She noted that when OSHA’s temporary employee initiative was announced in 2013, Assistant Secretary of Labor for Occupational Safety and Health David Michaels declared that “Temporary staffing agencies and host employers share control over the employee, and are therefore jointly responsible for temp employees’ safety and health. It is essential that both employers comply with all relevant OSHA requirements.”
However, up until now, although inspections under the temporary employee initiative have sometimes resulted in citations being issued to both the host employer and the staffing agency, usually only the host employer has been cited because it has been perceived as having a greater ability to control or prevent the temporary employee’s exposure to a hazard, Butera said. Should OSHA adopt the reasoning of the Browning-Ferris decision, “this trend will surely change, significantly increasing staffing agencies’ exposure to OSHA citations even when the staffing agency had no control over the workplace or awareness of the hazard,” she said.
Similarly, contractors will face increased exposure to OSHA citations if OSHA chooses to follow Browning-Ferris, Butera said. Under the agency’s multi-employer worksite citation policy, OSHA may cite an employer for hazards that other employers’ employees were exposed to when OSHA finds that the employer controlled the hazard, created the hazard or was responsible for correcting the hazard. Applying the reasoning of Browning-Ferris to this policy could considerably expand the number of employers cited, treating multiple contractors as controlling employers regardless of whether they had any real control over the hazards at the worksite, she concluded.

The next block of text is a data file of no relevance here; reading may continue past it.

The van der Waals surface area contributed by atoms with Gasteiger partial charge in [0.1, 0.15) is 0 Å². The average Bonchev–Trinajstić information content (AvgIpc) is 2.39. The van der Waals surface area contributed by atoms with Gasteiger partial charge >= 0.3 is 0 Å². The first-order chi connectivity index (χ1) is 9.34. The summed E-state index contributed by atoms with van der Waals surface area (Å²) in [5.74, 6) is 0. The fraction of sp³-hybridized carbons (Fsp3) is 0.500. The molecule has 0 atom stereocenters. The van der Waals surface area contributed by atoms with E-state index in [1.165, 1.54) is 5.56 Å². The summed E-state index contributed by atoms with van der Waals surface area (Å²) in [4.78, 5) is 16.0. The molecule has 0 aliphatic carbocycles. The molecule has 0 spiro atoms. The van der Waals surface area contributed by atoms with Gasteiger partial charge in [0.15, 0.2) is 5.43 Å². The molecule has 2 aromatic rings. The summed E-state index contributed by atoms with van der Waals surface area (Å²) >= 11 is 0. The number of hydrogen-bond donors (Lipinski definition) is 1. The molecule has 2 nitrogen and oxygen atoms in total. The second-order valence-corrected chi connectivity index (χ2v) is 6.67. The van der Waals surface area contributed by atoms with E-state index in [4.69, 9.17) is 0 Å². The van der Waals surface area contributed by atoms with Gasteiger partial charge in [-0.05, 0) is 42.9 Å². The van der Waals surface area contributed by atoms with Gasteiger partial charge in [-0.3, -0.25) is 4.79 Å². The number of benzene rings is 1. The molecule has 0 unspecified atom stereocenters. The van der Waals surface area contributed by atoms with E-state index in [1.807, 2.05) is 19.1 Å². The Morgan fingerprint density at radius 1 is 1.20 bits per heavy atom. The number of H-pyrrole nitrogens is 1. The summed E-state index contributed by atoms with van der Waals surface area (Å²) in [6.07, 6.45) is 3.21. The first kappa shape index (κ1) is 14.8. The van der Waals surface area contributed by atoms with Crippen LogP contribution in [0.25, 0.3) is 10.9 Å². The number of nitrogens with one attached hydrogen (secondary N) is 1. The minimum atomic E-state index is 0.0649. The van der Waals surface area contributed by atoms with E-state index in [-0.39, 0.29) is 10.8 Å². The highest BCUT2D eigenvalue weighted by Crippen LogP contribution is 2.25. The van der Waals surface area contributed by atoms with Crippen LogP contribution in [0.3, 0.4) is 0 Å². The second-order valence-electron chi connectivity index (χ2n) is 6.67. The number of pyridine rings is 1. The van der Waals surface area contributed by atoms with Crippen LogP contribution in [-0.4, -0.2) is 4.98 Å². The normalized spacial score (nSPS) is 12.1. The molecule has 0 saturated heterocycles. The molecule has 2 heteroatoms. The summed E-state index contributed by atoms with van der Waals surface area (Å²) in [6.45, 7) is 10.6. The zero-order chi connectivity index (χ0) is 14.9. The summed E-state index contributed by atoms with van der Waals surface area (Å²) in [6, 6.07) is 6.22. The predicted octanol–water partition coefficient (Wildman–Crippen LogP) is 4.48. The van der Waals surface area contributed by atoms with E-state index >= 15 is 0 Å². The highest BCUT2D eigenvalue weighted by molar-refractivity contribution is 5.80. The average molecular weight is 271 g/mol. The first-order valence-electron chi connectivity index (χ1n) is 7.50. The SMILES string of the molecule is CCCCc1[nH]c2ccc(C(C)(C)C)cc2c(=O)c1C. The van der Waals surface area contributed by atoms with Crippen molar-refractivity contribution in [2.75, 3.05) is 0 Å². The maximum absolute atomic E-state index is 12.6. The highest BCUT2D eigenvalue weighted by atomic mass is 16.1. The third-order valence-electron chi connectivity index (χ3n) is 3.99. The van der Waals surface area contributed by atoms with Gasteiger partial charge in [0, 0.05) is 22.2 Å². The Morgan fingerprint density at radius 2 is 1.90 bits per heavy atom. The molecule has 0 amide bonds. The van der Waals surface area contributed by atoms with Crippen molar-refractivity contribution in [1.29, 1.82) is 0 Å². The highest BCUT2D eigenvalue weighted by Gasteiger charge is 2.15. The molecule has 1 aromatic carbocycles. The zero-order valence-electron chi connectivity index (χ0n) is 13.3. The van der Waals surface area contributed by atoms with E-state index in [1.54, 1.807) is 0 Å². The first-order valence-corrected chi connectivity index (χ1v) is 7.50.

OSHA Has Taken Broad View
The NLRB’s new test means that in determining whether or not an employer will be found to be a joint employer, the focus will be on “not just the authority you exert, but how much power you potentially have,” Patty Ogden, an attorney in Barnes & Thornburg’s Indianapolis office, told SHRM Online.
“While the decision from the NLRB standpoint has reversed decades of established law concerning when employers would be joint employers” under the National Labor Relations Act, it is unlikely to have a great impact on OSHA’s regulation of workplace safety, according to Ogden.
In recent years, OSHA has taken a very broad view of who is an employer, she noted. In the case of temporary employees working on a jobsite, if a safety violation is found, the agency will often cite both the site employer and the temporary agency.
If there is a contract between the temp agency and the site employer, OSHA inspectors will look at that to see how control over the workers has been defined in the contract, she added.
Similarly, if contract workers are onsite, OSHA can cite both the general contractor and the site owner, depending on which entity created the hazard at issue.
“OSHA has been more liberal in defining employer [than has the NLRB], particularly in the construction area,” Ogden said, so whether the Browning-Ferris decision leads to an even greater expansion of who is an employer under OSHA “remains to be seen.”
Joanne Deschenaux, J.D., is SHRM’s senior legal editor.